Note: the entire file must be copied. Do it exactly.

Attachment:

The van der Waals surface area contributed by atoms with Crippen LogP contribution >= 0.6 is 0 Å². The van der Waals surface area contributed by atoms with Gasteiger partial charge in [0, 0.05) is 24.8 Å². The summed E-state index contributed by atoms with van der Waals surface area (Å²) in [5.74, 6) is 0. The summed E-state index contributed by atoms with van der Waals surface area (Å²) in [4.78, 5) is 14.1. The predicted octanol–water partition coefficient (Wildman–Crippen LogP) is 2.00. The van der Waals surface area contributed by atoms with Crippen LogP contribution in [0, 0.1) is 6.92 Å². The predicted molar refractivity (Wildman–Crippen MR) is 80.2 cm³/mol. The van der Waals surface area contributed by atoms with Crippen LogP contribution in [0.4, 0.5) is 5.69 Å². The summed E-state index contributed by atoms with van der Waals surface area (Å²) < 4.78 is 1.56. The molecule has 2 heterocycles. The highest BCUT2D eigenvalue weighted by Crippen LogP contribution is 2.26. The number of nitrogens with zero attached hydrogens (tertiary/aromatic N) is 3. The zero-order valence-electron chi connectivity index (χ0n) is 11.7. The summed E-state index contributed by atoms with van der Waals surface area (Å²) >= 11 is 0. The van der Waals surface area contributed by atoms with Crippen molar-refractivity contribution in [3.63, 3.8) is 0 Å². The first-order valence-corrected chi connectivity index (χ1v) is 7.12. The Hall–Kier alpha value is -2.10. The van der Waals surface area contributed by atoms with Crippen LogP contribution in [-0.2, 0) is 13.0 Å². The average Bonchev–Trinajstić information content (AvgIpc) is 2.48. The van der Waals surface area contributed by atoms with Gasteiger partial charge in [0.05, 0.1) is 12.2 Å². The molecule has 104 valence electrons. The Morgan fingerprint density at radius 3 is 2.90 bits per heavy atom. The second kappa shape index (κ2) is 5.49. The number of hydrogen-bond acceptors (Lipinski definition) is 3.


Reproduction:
The van der Waals surface area contributed by atoms with Crippen LogP contribution >= 0.6 is 0 Å². The van der Waals surface area contributed by atoms with Gasteiger partial charge in [0, 0.05) is 24.8 Å². The summed E-state index contributed by atoms with van der Waals surface area (Å²) in [5.74, 6) is 0. The summed E-state index contributed by atoms with van der Waals surface area (Å²) in [4.78, 5) is 14.1. The predicted octanol–water partition coefficient (Wildman–Crippen LogP) is 2.00. The van der Waals surface area contributed by atoms with Crippen LogP contribution in [0, 0.1) is 6.92 Å². The predicted molar refractivity (Wildman–Crippen MR) is 80.2 cm³/mol. The van der Waals surface area contributed by atoms with Crippen LogP contribution in [0.4, 0.5) is 5.69 Å². The summed E-state index contributed by atoms with van der Waals surface area (Å²) < 4.78 is 1.56. The molecule has 2 heterocycles. The highest BCUT2D eigenvalue weighted by Crippen LogP contribution is 2.26. The number of nitrogens with zero attached hydrogens (tertiary/aromatic N) is 3. The zero-order valence-electron chi connectivity index (χ0n) is 11.7. The summed E-state index contributed by atoms with van der Waals surface area (Å²) >= 11 is 0. The van der Waals surface area contributed by atoms with Crippen molar-refractivity contribution in [3.63, 3.8) is 0 Å². The first-order valence-corrected chi connectivity index (χ1v) is 7.12. The Hall–Kier alpha value is -2.10. The van der Waals surface area contributed by atoms with Crippen LogP contribution in [-0.2, 0) is 13.0 Å². The average Bonchev–Trinajstić information content (AvgIpc) is 2.48. The van der Waals surface area contributed by atoms with Gasteiger partial charge in [0.05, 0.1) is 12.2 Å². The molecule has 104 valence electrons. The Morgan fingerprint density at radius 3 is 2.90 bits per heavy atom. The second kappa shape index (κ2) is 5.49. The number of hydrogen-bond acceptors (Lipinski definition) is 3.